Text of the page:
A few quick thoughts on gamifying religion

There’s still a lot I need to unpack from this article at Kotaku about gamifying religion. I wanted to get a few thoughts out about the base idea of creating a “morality hub”, a sort of user-driven voting scheme like Reddit where people can submit ideas about what morals should be followed and let the crowd vote up and down what should be prioritized. The corollary idea that the most popular morals become the most valuable (points-wise) morals to express is a bit disturbing.

First, there’s the ever-present fear of people gaming that sort of system, where on the internet, with anonymity, people give in to their baser ideals. Look at those places where giving offense is considered the highest virtue. The integrity of the voting system and the integrity of the submission system is quesitonable from the outset.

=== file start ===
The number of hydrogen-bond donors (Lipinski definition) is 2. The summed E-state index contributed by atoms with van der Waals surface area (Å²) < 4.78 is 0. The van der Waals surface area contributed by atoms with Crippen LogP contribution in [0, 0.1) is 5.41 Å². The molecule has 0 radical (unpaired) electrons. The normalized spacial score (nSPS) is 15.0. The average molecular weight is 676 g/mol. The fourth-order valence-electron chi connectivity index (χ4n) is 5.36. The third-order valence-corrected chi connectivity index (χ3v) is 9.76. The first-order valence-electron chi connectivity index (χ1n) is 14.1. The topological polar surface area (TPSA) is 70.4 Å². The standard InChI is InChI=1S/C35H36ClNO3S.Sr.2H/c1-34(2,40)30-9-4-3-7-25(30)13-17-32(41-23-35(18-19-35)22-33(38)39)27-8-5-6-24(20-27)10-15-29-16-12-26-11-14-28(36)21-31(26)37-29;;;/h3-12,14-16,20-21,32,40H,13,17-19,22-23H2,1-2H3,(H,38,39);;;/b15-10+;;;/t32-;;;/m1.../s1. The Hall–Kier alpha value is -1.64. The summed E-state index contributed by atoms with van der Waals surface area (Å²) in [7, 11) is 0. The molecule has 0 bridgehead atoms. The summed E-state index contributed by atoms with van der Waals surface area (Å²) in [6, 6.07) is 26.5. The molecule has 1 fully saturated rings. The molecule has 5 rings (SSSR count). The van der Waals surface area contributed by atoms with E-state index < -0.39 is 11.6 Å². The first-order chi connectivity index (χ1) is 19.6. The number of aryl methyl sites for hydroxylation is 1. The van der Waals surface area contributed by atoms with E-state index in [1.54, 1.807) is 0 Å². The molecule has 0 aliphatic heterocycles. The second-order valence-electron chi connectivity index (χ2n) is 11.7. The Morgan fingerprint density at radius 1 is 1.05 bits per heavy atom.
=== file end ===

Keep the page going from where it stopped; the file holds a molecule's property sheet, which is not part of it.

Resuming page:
Second, there’s the very idea of competing with one another for the ability to do certain “moral” deeds. Must we elbow one another out of the way to tackle the little old lady looking to cross the street? And what of “grinding” certain low-level, easy to complete positive moral actions?

Third, is it really decent morality if you’re doing it for some (earthly or otherwise) reward? If you stop a mugging just because it’ll win you twenty points, is that a net good for society, or would people look for more altruistic reasons to stop that mugging before it’s considered moral?

Gamifying religion seems to suffer from every poor outcome and exploit that video game karma systems do. It might have some benefits in the real world, though. What do you folks think?